Young Citizens: The minster chorister’s tale

By - Monday 8th February, 2016

So what’s life really like in that vestry? Joel Edser gives us the low-down


“Who’s that singing like a dalek?”, asked Mr Little, looking closely at the innocent-faced boys in our burgundy robes and ruffs.

Just a month before this I was in Year 3 at the Minster school and Mr Krippner, the choirmaster, had given an assembly encouraging us to audition for the minster choir. My dad plays the guitar (and drums and piano and anything else that stays still long enough) but I had never sung anything formal before.

At the audition, when Mr Krippner asked “Who’s next?” I plucked up my courage and actually enjoyed myself. It must have gone OK because I got a letter explaining the commitment and inviting me to become a probationer.

We sing soprano parts from Decani: my mum confused this with Ant and Dec

I started going along on Tuesday and Thursday afternoons. In the vestry we get a drink and normally a biscuit when we arrive, then we robe up and make sure that we’re ready to process into our choir stalls on the dot of 4:30pm.

Then there follows forty-five minutes of intense but enjoyable rehearsing, then on Tuesdays Evensong at 5:30pm. On Thursdays we break at 5:30pm with a second practise session after that. I am Cantoris. We sing different soprano parts from Decani; my mum thought that we were called Ant and Dec.

When I was invited to become a full chorister and receive my white surplice, I felt proud and honoured. Now I sing in Sunday services either morning or evening (we alternate with the girls’ choir) and each service we sing the responses, Psalm, Magnificat, Nunc Dimittis and an anthem as well as the hymns which I’m getting to know and like more and more.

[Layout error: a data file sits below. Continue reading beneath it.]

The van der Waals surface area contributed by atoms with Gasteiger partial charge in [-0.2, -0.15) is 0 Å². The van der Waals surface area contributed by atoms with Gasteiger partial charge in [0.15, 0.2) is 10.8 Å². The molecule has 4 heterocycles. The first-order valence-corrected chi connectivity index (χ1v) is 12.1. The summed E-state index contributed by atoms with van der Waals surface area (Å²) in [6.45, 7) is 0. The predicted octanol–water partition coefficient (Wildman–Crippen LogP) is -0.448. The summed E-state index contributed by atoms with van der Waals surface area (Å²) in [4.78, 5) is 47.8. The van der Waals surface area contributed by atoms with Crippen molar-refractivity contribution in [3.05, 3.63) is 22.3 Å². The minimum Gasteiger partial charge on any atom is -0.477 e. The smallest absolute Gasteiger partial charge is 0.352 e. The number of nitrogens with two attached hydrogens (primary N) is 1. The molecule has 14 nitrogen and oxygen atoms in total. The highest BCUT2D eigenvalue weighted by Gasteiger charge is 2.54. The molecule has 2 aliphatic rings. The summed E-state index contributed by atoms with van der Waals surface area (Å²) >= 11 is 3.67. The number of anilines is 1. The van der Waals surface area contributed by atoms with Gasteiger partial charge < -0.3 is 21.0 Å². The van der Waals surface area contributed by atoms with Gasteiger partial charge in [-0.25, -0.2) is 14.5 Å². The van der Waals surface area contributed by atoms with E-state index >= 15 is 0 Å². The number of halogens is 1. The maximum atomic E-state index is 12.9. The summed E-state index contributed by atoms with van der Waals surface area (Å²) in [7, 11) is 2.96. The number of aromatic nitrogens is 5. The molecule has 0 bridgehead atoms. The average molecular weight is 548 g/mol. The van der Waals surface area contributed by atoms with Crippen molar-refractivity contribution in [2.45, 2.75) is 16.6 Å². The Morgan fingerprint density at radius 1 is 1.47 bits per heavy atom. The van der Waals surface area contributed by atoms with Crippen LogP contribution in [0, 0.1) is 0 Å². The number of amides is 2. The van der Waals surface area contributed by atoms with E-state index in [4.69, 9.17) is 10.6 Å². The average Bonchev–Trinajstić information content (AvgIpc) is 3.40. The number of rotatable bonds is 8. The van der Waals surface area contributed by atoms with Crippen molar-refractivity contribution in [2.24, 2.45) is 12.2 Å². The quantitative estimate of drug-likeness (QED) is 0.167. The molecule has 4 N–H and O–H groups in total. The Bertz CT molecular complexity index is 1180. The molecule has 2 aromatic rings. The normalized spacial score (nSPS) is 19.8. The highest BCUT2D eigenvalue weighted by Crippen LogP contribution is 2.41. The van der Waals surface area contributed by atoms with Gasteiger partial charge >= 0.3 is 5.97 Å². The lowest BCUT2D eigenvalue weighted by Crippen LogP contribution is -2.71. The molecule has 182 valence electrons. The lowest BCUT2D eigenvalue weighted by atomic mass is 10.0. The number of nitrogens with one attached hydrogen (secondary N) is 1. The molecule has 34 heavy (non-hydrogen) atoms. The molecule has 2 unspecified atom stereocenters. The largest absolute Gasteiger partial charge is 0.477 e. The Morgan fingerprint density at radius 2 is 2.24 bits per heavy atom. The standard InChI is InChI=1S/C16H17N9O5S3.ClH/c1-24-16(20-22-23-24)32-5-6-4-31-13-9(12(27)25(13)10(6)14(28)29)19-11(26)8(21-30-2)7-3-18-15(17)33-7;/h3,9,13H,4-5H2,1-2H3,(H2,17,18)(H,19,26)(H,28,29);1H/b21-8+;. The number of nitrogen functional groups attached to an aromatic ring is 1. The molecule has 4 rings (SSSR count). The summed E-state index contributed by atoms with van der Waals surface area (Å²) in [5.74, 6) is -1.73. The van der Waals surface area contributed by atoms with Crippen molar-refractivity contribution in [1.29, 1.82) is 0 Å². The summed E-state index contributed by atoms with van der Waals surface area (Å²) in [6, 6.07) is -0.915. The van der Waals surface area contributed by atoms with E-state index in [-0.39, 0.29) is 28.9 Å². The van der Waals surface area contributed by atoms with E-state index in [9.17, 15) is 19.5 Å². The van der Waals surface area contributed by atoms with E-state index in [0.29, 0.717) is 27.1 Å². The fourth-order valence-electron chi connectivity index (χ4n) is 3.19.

Outside we’re calm but inside we’re on fire with beauty and power

We do medals and have to earn them by improving things: looking at the conductor, clapping certain rhythms, good posture and working out notes.

Sometimes we do concerts and there was a Bach one recently. When we are singing the really heart-pumping pieces we are calm on the outside but on the inside we are on fire and bursting with beauty and power.

In the summer holidays the men and boys’ choir sang evensong at Westminster Abbey. Beforehand I was terrified but it was a special experience to process down the aisle where William and Kate walked, and sing to a packed abbey.

The music has become part of my life

I find psalms the most difficult with their strange old-fashioned words. We often sing in Latin which gets me ahead in Latin club at school. The anthems can be lively and dramatic, such as ‘For lo, I raise up’ by Stanford, but sometimes gentle and sweet like ‘Love Divine’ by Howard Goodall and Hurford’s ‘Litany to the Holy Spirit’ which I sing to reassure myself at night if I can’t sleep.

The music has become part of my life and I often sing around the house. Once I absent-mindedly sang out loud in the middle of a lesson. OOPS! Luckily my teacher thought that it was funny and everyone clapped.

Joel Edser

Joel Edser

Joel thinks the only things that Croydon lacks are a theme park, a beach and a mountain or two. Aged 10, he is in year 5 at Croydon Minster School and spends his spare time devising Doctor Who episodes. His bedroom door is currently a Tardis.

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